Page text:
Superintrendents get update on millions in federal funds, vaccines
FRANKFORT, Ky. (WTVQ/Press Release) – So far Kentucky has received two-thirds of the $2 billion it was allocated under the American Rescue Plan Elementary and Secondary School Emergency Relief funding, or ARP ESSER.
The rest of the money will be released upon approval of an application and plan from the state, which will be submitted by June 7, said Robin Kinney, the Kentucky Department of Education’s (KDE’s) associate commissioner in the Office of Finance and Operations.
Kinney’s comments came during the May 11 Special Superintendents’ Webcast. ARP ESSER funds will be available for use through Sept. 30, 2024.
New in this round of funding is a requirement for school districts to include “meaningful consultation” with stakeholders in their spending plans, Kinney said. That means documentation of input from a broad and representative group from the community and how that input was used.
Districts must reserve at least 20% of their ARP ESSER money to measure and address the impact of lost learning time with evidence-based interventions. Those interventions must respond to students’ academic, social, emotional and mental health needs, and consider impacts on groups disproportionately affected by COVID-19 such as racial and ethnic minorities and the economically disadvantaged.
Kinney said districts must create two plans, both accessible to the public: one on how they intend to use ARP ESSER funds, including meaningful consultation with stakeholders and evidence-based interventions; and one on how they will safely return to in-person instruction and provide continuity of services. Most districts have a head start on the latter, she said.
A condition for receiving ARP ESSER funds is maintenance of equity of funding and staffing for high-poverty schools. Kinney said more information on that will hopefully come from USED guidance soon.
The Pfizer vaccine for COVID-19 has been approved for 12- to 15-year-olds, and will likely be offered to that age group starting May 13, said Dr. Stephen Stack, commissioner of the Kentucky Department for Public Health (DPH). While young people usually do not become seriously ill from COVID-19, they still can be infected and spread it to others who are more vulnerable.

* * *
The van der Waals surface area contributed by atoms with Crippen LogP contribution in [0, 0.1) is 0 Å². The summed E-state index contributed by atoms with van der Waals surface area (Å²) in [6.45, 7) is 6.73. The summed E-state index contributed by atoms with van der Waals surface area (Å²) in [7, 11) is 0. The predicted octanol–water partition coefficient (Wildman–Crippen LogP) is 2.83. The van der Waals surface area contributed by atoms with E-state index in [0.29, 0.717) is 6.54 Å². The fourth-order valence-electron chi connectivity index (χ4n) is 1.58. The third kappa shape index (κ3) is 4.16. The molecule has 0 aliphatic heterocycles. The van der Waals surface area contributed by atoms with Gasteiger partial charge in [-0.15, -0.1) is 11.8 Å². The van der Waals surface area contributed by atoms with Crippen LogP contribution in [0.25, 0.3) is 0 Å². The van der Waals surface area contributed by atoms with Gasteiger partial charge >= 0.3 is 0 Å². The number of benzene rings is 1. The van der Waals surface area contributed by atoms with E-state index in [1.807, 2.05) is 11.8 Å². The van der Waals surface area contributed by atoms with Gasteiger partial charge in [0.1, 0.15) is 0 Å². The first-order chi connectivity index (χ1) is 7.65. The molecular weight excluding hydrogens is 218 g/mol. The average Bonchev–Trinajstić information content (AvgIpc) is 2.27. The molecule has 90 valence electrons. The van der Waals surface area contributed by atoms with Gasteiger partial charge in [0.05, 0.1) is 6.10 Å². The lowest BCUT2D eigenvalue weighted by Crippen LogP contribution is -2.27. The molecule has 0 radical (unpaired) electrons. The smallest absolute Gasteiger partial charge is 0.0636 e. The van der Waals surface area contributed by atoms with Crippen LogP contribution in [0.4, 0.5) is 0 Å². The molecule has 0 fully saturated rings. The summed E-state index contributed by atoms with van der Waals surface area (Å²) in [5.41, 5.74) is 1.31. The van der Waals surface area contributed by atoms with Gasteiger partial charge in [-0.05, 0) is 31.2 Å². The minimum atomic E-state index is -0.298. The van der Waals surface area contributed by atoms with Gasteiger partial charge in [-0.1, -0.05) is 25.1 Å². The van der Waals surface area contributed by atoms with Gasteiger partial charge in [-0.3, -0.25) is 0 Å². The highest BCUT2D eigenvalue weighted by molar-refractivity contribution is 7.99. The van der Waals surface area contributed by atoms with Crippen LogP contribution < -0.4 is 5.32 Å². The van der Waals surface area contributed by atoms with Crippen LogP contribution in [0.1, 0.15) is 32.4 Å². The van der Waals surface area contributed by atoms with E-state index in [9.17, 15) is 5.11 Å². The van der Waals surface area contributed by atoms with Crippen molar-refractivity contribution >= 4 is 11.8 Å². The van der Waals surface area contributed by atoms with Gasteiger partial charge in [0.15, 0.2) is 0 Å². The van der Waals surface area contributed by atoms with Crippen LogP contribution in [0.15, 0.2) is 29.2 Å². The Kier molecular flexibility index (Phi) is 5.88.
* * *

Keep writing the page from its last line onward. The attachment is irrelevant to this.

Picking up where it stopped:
Dr. Connie White, DPH deputy commissioner, said 15.3% of COVID-19 cases in Kentucky have been among people age 19 or under.
Stack urged superintendents to promote vaccination for those 12 and older, and work with their local health departments to schedule shots.
“I look to you for your leadership in this,” he said. DPH has partnered with Lexington-based Wild Health to offer free vaccination events at schools, which can be scheduled by calling (502) 791-6258.
Those who are fully vaccinated, if exposed to someone with COVID-19, are not required to quarantine unless they show symptoms. That can bring an end to interruptions in classes and athletics, Stack said. He predicted that with continuing vaccination efforts, fall classes will look much more like a normal school year.
Most school districts are continuing to offer meals through the Summer Food Service Program for the current school year, said Lauren Moore, director of the Division of School and Community Nutrition in KDE’s Office of Finance and Operations.
The U.S. Department of Agriculture recently released waivers for school year 2021-2022, which includes allowing the operation of the Seamless Summer Option (SSO).
If districts elect to operate the SSO, schools can provide meals at no cost to students and other community children, and may claim the meals at the higher Summer Food Service Program rate, she said.
Similar waivers allowing non-congregate meal service, variable meal times and meal pick-ups have been extended, Moore said. Districts will receive additional information on how to apply for waivers for school year 2021-2022.
Under the School Safety and Resiliency Act, each local board of education must develop a plan by July 1 to implement trauma-informed policies and services, including the creation of a trauma-informed team of school, health and counseling personnel, said Christina Weeter, director of the Division of Student Success in KDE’s Office of Continuous Improvement and Support.